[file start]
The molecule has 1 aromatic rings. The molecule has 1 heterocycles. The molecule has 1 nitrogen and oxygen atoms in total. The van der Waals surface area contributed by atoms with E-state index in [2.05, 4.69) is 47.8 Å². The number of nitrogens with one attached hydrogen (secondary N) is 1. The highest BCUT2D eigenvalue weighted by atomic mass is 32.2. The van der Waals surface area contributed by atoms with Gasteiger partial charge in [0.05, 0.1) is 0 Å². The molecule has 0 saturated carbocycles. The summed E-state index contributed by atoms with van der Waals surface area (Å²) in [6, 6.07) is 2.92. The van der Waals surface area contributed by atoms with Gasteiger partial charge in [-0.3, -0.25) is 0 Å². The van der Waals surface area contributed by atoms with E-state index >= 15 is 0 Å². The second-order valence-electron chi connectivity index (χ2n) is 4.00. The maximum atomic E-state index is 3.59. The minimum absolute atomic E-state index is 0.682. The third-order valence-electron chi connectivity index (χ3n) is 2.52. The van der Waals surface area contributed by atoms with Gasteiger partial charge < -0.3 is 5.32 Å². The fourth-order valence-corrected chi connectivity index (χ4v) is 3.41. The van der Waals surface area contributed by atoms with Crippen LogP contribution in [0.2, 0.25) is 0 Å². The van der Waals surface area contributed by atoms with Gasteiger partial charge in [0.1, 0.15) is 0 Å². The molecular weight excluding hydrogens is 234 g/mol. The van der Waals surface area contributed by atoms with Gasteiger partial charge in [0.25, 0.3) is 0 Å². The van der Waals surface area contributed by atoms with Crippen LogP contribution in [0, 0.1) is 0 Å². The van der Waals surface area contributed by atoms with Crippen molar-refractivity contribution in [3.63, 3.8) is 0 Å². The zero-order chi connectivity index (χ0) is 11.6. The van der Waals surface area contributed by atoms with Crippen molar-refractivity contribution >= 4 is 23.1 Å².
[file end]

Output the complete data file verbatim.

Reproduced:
The molecule has 1 aromatic rings. The molecule has 1 heterocycles. The molecule has 1 nitrogen and oxygen atoms in total. The van der Waals surface area contributed by atoms with E-state index in [2.05, 4.69) is 47.8 Å². The number of nitrogens with one attached hydrogen (secondary N) is 1. The highest BCUT2D eigenvalue weighted by atomic mass is 32.2. The van der Waals surface area contributed by atoms with Gasteiger partial charge in [0.05, 0.1) is 0 Å². The molecule has 0 saturated carbocycles. The summed E-state index contributed by atoms with van der Waals surface area (Å²) in [6, 6.07) is 2.92. The van der Waals surface area contributed by atoms with Gasteiger partial charge in [-0.3, -0.25) is 0 Å². The van der Waals surface area contributed by atoms with E-state index >= 15 is 0 Å². The second-order valence-electron chi connectivity index (χ2n) is 4.00. The maximum atomic E-state index is 3.59. The minimum absolute atomic E-state index is 0.682. The third-order valence-electron chi connectivity index (χ3n) is 2.52. The van der Waals surface area contributed by atoms with Gasteiger partial charge < -0.3 is 5.32 Å². The fourth-order valence-corrected chi connectivity index (χ4v) is 3.41. The van der Waals surface area contributed by atoms with Crippen LogP contribution in [0.2, 0.25) is 0 Å². The van der Waals surface area contributed by atoms with Gasteiger partial charge in [0.1, 0.15) is 0 Å². The molecular weight excluding hydrogens is 234 g/mol. The van der Waals surface area contributed by atoms with Gasteiger partial charge in [0.25, 0.3) is 0 Å². The van der Waals surface area contributed by atoms with Crippen LogP contribution in [0, 0.1) is 0 Å². The van der Waals surface area contributed by atoms with Crippen molar-refractivity contribution in [3.63, 3.8) is 0 Å². The zero-order chi connectivity index (χ0) is 11.6. The van der Waals surface area contributed by atoms with Crippen molar-refractivity contribution >= 4 is 23.1 Å².